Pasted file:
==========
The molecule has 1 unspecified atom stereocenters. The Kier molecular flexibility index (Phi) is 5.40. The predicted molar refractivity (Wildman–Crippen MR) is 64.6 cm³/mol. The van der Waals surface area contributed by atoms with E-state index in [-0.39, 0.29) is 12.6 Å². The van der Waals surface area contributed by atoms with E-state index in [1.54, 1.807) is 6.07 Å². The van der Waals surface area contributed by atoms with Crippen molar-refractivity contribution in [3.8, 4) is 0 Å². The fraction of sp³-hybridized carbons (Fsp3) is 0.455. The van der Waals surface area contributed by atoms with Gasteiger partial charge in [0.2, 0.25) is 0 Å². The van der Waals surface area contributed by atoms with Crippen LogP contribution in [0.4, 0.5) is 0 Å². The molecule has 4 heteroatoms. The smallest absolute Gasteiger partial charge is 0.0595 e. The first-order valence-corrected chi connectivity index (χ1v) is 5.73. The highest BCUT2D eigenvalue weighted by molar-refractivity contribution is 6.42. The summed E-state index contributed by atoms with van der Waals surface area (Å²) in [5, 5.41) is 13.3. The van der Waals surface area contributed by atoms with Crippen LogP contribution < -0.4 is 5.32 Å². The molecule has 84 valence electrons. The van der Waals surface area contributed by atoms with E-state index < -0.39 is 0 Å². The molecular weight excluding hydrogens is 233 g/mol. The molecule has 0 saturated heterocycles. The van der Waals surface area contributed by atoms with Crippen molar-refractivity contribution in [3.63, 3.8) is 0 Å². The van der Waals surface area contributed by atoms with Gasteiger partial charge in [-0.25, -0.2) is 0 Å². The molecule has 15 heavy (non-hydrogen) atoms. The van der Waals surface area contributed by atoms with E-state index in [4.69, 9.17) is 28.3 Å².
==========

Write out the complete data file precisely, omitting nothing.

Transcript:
The molecule has 1 unspecified atom stereocenters. The Kier molecular flexibility index (Phi) is 5.40. The predicted molar refractivity (Wildman–Crippen MR) is 64.6 cm³/mol. The van der Waals surface area contributed by atoms with E-state index in [-0.39, 0.29) is 12.6 Å². The van der Waals surface area contributed by atoms with E-state index in [1.54, 1.807) is 6.07 Å². The van der Waals surface area contributed by atoms with Crippen molar-refractivity contribution in [3.8, 4) is 0 Å². The fraction of sp³-hybridized carbons (Fsp3) is 0.455. The van der Waals surface area contributed by atoms with Gasteiger partial charge in [0.2, 0.25) is 0 Å². The van der Waals surface area contributed by atoms with Crippen LogP contribution in [0.4, 0.5) is 0 Å². The molecule has 4 heteroatoms. The smallest absolute Gasteiger partial charge is 0.0595 e. The first-order valence-corrected chi connectivity index (χ1v) is 5.73. The highest BCUT2D eigenvalue weighted by molar-refractivity contribution is 6.42. The summed E-state index contributed by atoms with van der Waals surface area (Å²) in [5, 5.41) is 13.3. The van der Waals surface area contributed by atoms with Crippen LogP contribution < -0.4 is 5.32 Å². The molecule has 84 valence electrons. The van der Waals surface area contributed by atoms with E-state index < -0.39 is 0 Å². The molecular weight excluding hydrogens is 233 g/mol. The molecule has 0 saturated heterocycles. The van der Waals surface area contributed by atoms with Crippen molar-refractivity contribution in [3.63, 3.8) is 0 Å². The van der Waals surface area contributed by atoms with Gasteiger partial charge in [-0.25, -0.2) is 0 Å². The molecule has 15 heavy (non-hydrogen) atoms. The van der Waals surface area contributed by atoms with E-state index in [4.69, 9.17) is 28.3 Å².